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Disclosures

The authors have nothing to disclose.

Acknowledgments

This research was funded by NIH 1R01HL140239-01 to AMC. We would like to thank the Cell Imaging Center at Drexel University.

Materials

Name Company Catalog Number Comments
37°C incubator, 5% CO2 and 95% humidity Sanyo MCO-20AIC Cell incubation
3D Bio printer custom-made None Used for bioprinting
8-well chamber slides VWR, Radnor, PA 53106-306 for seeding spheroids
25-gauge needle Sigma, St. Louis, MO Z192406-100EA bioprinting syringe needle
Absolute ethanol (200 proof ) Sigma, St.Louis, MO E7023-500ML reconsitution of media components
Affinipure F(ab′)2 fragment goat anti-mouse IgG Jackson ImmunoResearch, West Grove, PA 115006020 secondary block - Immunofluorescence
Alexa Fluor 488 (1:200) Thermo Fisher, Waltham, MA A-11006 Seconday antibody-Immunofluorescence
Bovine insulin Sigma, St.Louis, MO I-035-0.5ML MCF10A Media additive
Bovine serum albumin (BSA) Sigma, St.Louis, MO A2153-500G Blocking agent -Immunofluorescence
Falcon 70 µm Cell Strainer Corning, Corning, NY 352350 Remove large or clustered spheroids
CellTracker™ Red CMTPX Dye Thermo Fisher, Waltham, MA C34552 pre-stain for HUVEC tubes
Compact Centrifuge Hermle- Labnet, Edison ,NJ Z206A For cell centrifugations
Cholera Toxin Sigma, St.Louis, MO C8052-.5MG MCF10A Media additive
Conical tubes 15 mL VWR, Radnor, PA 62406-200 Collecting and resuspending cells
Countess II-FL Cell counter Thermo Fisher, Waltham, MA AMQAF1000 counting cells
Glass pipettes (10 mL) VWR, Radnor, PA 76184-746 cell resuspension
DMEM F:12 Thermo Fisher, Waltham, MA 11320033 MCF10A basal media
DMEM 1X VWR, Radnor, PA 10-014-CV MDA-MB-231 basal media
Endothelial Basal Medium-2 (EBM-2) Lonza, Durham, NC CC-3156 HUVEC basal media
Endothelial Growth Medium-2 (EGM-2) Lonza, Durham, NC CC-3162 Accompanied with a Bulletkit (containing growth factors)
Alexa Fluor™ 488 Phalloidin Thermo Fisher, Waltham, MA Labelling MDA-MB-231 spheroids
Fetal Bovine serum Cytiva, Logan, UT SH30071.03 HUVEC/MDA-MB-231 media additive
Goat serum Thermo Fisher, Waltham, MA 16210064 Immunofluorescence labelling component
Glycine Sigma, St.Louis, MO G8898-500G immunofluorescence buffer component
Hoescht 33342 Thermo Fisher, Waltham, MA 62249 Nuclei stain immunofluorescence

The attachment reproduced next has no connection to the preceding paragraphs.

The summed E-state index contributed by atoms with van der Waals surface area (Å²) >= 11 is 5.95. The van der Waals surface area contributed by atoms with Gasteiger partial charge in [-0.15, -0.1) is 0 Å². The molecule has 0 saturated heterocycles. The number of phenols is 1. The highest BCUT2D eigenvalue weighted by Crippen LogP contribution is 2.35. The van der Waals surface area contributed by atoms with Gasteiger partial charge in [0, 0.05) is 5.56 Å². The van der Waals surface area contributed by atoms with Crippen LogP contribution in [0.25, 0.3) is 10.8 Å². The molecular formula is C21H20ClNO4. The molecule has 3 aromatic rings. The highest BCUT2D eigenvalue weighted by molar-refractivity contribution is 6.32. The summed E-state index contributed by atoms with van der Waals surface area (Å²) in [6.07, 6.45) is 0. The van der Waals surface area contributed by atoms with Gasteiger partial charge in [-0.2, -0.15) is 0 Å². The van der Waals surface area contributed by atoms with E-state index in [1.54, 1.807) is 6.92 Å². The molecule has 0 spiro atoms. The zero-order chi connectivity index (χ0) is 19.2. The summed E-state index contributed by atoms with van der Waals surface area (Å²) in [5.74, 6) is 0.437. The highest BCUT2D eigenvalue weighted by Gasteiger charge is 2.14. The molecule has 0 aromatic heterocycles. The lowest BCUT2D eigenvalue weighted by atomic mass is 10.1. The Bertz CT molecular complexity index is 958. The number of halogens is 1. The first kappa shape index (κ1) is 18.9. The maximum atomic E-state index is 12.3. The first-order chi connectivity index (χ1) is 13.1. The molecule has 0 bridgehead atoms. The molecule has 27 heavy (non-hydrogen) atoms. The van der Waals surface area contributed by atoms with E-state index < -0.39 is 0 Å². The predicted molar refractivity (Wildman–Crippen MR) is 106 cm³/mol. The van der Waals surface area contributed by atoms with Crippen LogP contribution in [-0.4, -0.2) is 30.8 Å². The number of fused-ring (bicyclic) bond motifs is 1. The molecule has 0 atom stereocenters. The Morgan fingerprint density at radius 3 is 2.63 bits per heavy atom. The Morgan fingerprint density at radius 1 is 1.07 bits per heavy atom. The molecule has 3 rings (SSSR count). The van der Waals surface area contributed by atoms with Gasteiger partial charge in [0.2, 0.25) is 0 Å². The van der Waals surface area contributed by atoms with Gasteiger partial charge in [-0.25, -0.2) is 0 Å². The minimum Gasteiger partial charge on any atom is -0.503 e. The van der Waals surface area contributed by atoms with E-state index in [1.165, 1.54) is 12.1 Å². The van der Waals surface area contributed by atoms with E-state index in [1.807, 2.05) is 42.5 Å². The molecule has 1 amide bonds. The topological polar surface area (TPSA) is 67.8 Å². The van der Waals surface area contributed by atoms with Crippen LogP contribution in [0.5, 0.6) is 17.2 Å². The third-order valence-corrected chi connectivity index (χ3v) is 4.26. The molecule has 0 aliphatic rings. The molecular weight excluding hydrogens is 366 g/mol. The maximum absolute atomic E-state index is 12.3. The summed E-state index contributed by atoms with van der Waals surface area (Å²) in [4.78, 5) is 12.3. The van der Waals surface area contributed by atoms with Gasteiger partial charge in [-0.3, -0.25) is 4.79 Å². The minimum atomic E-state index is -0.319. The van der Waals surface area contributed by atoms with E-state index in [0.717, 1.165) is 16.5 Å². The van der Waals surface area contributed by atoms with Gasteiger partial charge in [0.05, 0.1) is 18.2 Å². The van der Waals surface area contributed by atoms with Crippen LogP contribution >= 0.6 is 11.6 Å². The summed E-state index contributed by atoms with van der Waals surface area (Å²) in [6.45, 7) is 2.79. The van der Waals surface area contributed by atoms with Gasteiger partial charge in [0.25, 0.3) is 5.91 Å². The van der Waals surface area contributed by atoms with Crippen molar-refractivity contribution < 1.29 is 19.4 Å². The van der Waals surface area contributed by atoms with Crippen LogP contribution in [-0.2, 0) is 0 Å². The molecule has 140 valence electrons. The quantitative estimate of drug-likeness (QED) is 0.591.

Horse Serum Thermo Fisher, Waltham, MA 16050130 MCF10A Media additive
Hydrocortisone Sigma, St.Louis, MO H0888-5G MCF10A Media additive
Human Umblical Vein Endothelial cells (HUVECs) Cell applications, San Diego , CA 200-05f Endothelial cell lines
Integrin α6 Millipore, Billerica, MA MAB1378 Immunofluorescence spheroid labelling component
Live Dead assay Thermo Fisher, Waltham, MA L3224 Live and dead cell stain assay for cell viability
LSM 700 Confocal microscope Zeiss, Thornwood, NY Used to visualize cells
Matrigel - growth factor reduced 10 mg/ml VWR, Radnor, PA 354230 Spheroid formation
MCF10A cells ATCC CRL-10317 Breast cell line
MDA-MB-231 cells ATCC HTB-26 Breast cell line
Paraformaldehyde Sigma, St.Louis, MO 158127-500G cell fixative
Penicillin and streptomycin Thermo Fisher, Waltham, MA 15140122 MCF10A / MDA-MB-231/HUVEC Media additive
Phosphate Buffered Saline 1X (PBS) Thermo Fisher, Waltham, MA 7001106 Wash buffer for cells before trypsinization
Phosphate buffer saline 10X Thermo Fisher, Waltham, MA AM9625 immunofluorescence buffer component
Prolong gold antifade Thermo Fisher, Waltham, MA P36934 immunofluorescence mountant medium
Recombinant Human Epidermal Growth Factor, EGF Peprotech, Rocky Hill, NJ AF-100-15 MCF10A/ assay media component
Sodium Azide Sigma, St.Louis, MO S2002-25G immunofluorescence buffer component
Sterile syringe (10 mL) VWR, Radnor, PA 75846-757 bioprinting process
Tissue culture dish (10cm) VWR, Radnor, PA 25382-166 monolayer cell culture
Triton X-100 Sigma, St.Louis, MO T8787-250ML immunofluorescence buffer component
Trypan blue 0.4% Thermo Fisher, Waltham, MA 15250061 cell counter additive
Trypsin-EDTA 0.05% Thermo Fisher, Waltham, MA 25300054 cell detachment
Tween -20 Thermo Fisher, Waltham, MA 85113 immunofluorescence buffer component
Vascular Endothelial Growth factor (VEGF165) Peprotech, Rocky Hill, NJ 100-20 HUVEC tube additive
Volocity 6.3 cell imaging software PerkinElmer, Hopkinton, MA Z stack compresser

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References

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Swaminathan, S., Clyne, A. M. Direct Bioprinting of 3D Multicellular Breast Spheroids onto Endothelial Networks. J. Vis. Exp. (165), e61791, doi:10.3791/61791 (2020).More

Swaminathan, S., Clyne, A. M. Direct Bioprinting of 3D Multicellular Breast Spheroids onto Endothelial Networks. J. Vis. Exp. (165), e61791, doi:10.3791/61791 (2020).